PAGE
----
In most of my posts I use the old stalwart program fbi. In fact I don’t even have XWindows installed – it’s not a requirement if you know what you’re doing. But as far as I can see, good ‘ole fbi doesn’t do streaming media such as videos in mp4 format. As far as I know, vlc is more modern and most importantly, better supported. So after a FAIL trying with mplayer (still haven’t diagnose that one), I switched to trials with vlc.

I haven’t gotten very far, and that’s why I wanted to share my learnings. There’s just so much you can do with vlc, that even what you may think are the most common things anyone would want are very hard to find working examples for. So that’s where I plan to contribute to the community. As I figure out an ‘easy” thing, I will add it here. And if I’m the only one who ever refers to this post, so be it. I love my own My favorite python tips, post, for instance. it has everything I use on a regular basis. So I’m thinking this will be similar.

References and related

My RPi slideshow blog post

My favorite python tips – everything I need!

Linux Python

Blur images with Python


I sometimes find myself in need to blur images to avoid giving away details. I once blurred just a section of an image using a labor-intensive method involving MS Paint. Here I provide a python program to blur an entire image.

The program

I call it It uses the Pillow package and it takes an image file as its input.

# Dr John - 4/2023
# This will import Image and ImageChops modules
import optparse
from PIL import Image, ImageEnhance
import sys,re

p = optparse.OptionParser()
opt, args = p.parse_args()
brushWidth = opt.brushWidth

# Open Image
image = args[0]
print('image file',image)

base = re.sub(r'\.\S+$','',image)
file_type = re.sub(r'^.+\.','',image)
canvas =

width,height = canvas.size
print('Original image size',width,height)
widthn = int(width/brushWidth)
heightn = int(height/brushWidth)
smallerCanvas = canvas.resize((widthn, heightn), resample=Image.Resampling.LANCZOS)

# Creating object of Sharpness class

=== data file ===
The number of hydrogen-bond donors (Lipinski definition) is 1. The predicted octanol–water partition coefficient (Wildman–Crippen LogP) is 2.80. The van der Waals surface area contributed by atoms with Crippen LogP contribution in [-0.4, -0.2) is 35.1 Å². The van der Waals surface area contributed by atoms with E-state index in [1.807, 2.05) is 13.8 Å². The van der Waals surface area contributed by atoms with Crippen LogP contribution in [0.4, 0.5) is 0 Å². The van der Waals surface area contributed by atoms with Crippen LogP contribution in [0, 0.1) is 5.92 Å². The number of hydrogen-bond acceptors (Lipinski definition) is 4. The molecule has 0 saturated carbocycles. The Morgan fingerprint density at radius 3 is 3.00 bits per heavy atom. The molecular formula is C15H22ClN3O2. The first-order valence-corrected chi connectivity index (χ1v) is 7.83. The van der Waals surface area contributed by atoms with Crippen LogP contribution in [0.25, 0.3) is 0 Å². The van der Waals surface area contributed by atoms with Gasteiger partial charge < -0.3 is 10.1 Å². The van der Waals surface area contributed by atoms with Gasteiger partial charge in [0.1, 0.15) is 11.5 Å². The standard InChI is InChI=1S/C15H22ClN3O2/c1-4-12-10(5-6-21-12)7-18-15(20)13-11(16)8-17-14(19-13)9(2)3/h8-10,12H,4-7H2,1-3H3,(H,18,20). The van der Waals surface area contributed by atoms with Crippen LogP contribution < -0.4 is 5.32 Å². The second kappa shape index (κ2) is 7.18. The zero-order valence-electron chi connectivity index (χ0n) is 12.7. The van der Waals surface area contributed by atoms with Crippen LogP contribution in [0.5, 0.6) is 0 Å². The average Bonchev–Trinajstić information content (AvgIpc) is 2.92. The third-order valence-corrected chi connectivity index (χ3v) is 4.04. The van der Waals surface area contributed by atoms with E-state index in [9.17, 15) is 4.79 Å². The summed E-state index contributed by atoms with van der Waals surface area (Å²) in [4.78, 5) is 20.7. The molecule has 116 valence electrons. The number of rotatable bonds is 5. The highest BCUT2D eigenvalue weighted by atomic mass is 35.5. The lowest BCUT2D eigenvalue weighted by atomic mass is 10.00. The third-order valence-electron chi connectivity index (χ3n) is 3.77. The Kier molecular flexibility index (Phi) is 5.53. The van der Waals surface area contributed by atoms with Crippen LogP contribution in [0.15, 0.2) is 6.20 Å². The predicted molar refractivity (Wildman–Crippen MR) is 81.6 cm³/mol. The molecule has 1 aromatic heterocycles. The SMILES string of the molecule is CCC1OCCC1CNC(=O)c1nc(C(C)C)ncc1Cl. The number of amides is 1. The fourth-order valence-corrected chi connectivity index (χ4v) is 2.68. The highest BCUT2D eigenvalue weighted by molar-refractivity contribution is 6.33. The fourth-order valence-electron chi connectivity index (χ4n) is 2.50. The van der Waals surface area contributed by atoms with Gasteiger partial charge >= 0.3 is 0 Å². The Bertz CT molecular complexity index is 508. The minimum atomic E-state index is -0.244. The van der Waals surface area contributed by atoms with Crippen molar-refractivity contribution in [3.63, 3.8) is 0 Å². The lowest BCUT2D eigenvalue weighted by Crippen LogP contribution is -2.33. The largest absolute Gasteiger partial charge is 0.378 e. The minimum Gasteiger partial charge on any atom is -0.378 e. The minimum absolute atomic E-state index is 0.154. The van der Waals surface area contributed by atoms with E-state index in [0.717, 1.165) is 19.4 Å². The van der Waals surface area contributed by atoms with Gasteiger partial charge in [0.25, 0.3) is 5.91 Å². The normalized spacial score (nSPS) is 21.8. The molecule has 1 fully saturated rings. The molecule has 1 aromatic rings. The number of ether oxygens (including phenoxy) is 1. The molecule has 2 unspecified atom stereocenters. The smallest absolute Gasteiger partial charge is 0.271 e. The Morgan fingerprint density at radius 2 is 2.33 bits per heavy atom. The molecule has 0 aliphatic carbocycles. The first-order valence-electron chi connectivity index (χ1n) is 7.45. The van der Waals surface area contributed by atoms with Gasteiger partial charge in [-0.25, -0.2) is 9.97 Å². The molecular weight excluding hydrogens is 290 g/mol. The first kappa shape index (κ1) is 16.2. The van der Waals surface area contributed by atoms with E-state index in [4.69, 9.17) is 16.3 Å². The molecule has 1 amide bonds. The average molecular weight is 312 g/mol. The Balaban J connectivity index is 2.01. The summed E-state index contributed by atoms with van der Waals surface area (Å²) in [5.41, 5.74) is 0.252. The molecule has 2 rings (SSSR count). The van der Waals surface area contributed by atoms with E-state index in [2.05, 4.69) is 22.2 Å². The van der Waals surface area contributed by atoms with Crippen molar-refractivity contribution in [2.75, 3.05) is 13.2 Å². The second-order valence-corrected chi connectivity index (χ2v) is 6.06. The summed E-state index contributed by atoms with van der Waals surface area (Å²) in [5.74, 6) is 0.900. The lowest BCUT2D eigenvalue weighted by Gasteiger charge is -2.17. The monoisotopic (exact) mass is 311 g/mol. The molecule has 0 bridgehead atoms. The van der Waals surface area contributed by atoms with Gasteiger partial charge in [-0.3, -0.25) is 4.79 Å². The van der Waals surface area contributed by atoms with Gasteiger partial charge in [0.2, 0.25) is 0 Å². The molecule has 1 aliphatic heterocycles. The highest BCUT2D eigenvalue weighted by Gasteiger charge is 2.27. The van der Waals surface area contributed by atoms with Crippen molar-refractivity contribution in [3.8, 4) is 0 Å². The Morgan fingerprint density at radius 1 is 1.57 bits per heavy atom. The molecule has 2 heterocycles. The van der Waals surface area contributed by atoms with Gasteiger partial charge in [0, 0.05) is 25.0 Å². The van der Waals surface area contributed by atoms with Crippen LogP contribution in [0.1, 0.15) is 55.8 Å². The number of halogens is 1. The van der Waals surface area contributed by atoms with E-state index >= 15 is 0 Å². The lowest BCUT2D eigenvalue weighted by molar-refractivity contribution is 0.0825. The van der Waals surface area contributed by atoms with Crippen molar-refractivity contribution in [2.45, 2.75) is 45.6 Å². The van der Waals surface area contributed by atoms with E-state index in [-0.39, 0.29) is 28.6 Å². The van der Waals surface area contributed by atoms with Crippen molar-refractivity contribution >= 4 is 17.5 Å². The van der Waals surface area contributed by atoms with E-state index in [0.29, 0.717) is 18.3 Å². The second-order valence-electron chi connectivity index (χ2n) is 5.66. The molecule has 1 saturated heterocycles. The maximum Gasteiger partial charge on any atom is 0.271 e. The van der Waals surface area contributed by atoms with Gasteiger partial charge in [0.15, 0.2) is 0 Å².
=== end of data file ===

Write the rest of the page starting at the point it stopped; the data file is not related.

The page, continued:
im3 = ImageEnhance.Sharpness(smallerCanvas)

# no of blurring passes to make. 5 seems to be a minimum required
iterations = 5

# showing resultant image
# 0,1,2: blurred,original,sharpened
for i in range(iterations):
    canvas_fuzzed = im3.enhance(0.0)
    im3 = ImageEnhance.Sharpness(canvas_fuzzed)

# resize back to original size
canvas = canvas_fuzzed.resize((width,height), resample=Image.Resampling.LANCZOS) + '-blurred.' + file_type)

So there would be nothing to write about if the the Pillow ImageEnhance worked as expected. But it doesn’t. As far as I can tell on its own it will only do a little blurring. My insight was to realize that by making several passes you can enhance the blurring effect. My second insight is that Image Enhance is probably only working within a 1 pixel radius. I have intruduced the concept of a brush size where the default width is 3.0 (pixels). I effectuate a brush size by reduing the image by the factor equal to the brush size! Then I do the blurring passes, then finally resize back to the original size! Brilliant, if I say so myself.

So in general it is called as

$ python3 -b 5 image.png

That example would be to use a brush size of 5 pixels. But that is optional so you can use my default value of 3 and call it simply as:

$ python3 image.png

Example output
Blur a select section of an image